Madyson Bruneski says her Christian faith was the only way she could come to terms with grief after a tragic bus crash claimed the life of her close friend Stephen Wack and 15 other members of the Humboldt Broncos hockey organization.
“It’s been honestly the only thing really getting me through it,” said Bruneski, who attended an April 18th public memorial for the crash victims from the Edmonton area. “I try to talk to Stephen as much as I can. Even though he’s not here anymore, I know he’s there with me.”
She was one of thousands who gathered at the Rogers Place arena to honour Stephen Wack, 21; Jaxon Joseph, 20; Logan Hunter, 18; and Parker Tobin, 18. They died when the Broncos team bus collided with a tractor trailer on April 6 near Tisdale, Sask.
Photos of the four players – on and off the ice – were placed in the front of the Rogers Place stage, surrounded by flowers, jerseys and handmade signs as friends and families shared memories of their sons, brothers, godsons and friends.
Mourners wore team jerseys, and ribbons of green and yellow – the Broncos colours. As the arena was bathed in green light, the names of all 29 victims of the bus crash scrolled on a screen.
For many, faith and love have been the only ways to make sense of this tragedy.
Sean Brandow, the Humboldt Broncos team pastor, said 1 Corinthians 13, a Bible passage on the importance of love, came to mind as he was preparing to officiate at the memorial.
“Love is the most painful thing in the world. We mourn, we grieve — because we love. Yet, it’s also love that helps us move through this,” said Brandow.
Lawrence Hunter, father of Broncos right-winger Logan Hunter, said even in his grief and fear, he feels the love for his son.
“Some people might say time heals all. I haven’t grasped that yet, because right now it doesn’t feel possible,” Hunter said. “I do know one word that has brought me some inner peace, and that word is ‘love.’ I know our son Logan swelled with love.”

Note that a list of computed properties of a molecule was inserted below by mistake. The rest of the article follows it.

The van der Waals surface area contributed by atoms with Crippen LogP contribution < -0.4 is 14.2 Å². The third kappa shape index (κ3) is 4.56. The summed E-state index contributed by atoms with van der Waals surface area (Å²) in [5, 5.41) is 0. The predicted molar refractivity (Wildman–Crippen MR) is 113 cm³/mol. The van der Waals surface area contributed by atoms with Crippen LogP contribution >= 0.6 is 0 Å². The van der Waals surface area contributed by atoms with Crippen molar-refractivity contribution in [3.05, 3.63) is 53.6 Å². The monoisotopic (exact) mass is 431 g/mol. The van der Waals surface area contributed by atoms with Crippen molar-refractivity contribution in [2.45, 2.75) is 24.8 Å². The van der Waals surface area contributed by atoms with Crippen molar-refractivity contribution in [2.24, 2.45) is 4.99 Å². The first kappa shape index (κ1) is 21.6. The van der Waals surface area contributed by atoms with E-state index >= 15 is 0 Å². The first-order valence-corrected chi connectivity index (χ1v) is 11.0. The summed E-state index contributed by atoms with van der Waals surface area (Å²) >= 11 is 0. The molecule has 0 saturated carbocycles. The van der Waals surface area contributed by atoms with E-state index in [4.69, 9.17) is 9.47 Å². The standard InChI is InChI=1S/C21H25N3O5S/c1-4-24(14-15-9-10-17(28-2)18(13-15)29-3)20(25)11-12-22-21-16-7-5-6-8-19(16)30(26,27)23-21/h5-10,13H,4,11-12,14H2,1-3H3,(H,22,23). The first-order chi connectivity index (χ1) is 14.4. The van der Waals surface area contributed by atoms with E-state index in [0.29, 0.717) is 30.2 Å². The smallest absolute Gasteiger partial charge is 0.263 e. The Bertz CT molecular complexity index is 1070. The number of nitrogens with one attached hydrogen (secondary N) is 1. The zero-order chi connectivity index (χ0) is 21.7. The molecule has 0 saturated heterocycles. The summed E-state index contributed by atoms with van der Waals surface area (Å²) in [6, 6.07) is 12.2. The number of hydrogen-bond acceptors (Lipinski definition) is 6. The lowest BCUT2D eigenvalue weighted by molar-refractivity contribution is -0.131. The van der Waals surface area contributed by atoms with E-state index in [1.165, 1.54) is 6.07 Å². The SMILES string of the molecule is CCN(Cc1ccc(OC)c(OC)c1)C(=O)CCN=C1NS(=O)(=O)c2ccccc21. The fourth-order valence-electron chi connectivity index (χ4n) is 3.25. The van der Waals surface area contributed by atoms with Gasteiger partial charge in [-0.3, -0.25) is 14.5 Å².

Christine Frew, a friend of Logan’s mother, says her Catholic faith is helping her deal with the young man’s death. “It has helped me a tremendous amount, because I know that one day we will be together.”
When Bryan Radmanovich decided to post a selfie on social media wearing his godson Jaxon Joseph’s jersey, he had to ask him permission first.
“I sent Jaxon a text that simply read, ‘#hugsforhumboldt, love Uncle Bry.’ It showed ‘delivered’ on my iPhone, so I know Jaxon received my text up in heaven and he approved.”
Broncos goalie Parker Tobin was a compassionate young man who could always find the good in the worst situations, said Brandon Ewanchyshyn, his friend and fellow goalie.
“Whether someone stole the tailgate from his truck or I let in three terrible goals on three shots, (Tobin) would be standing there with that goofy grin of his saying, ‘Don’t worry man, we will get them next time.’”
Kevin Garinger, president of the Broncos hockey team, says the Humboldt community and the victims’ families have been devastated by “an unthinkable tragedy.”
But they are blessed by the generosity of donors across Canada and around the world. A GoFundMe page has raised more than $15 million for the victims’ families.
“We have been incredibly blessed by a nation and a world that has wrapped their arms around our Broncos family,” said Garinger. “We have witnessed a nation that has reached out through words, and thoughts, and prayers, and gifts, and we thank you.”
The Rogers Place public memorial ended with a minute of silence, broken by the blaring sound of the Edmonton Oilers’ goal horn. In lieu of flowers, the families have asked for donations to STARS Air Ambulance.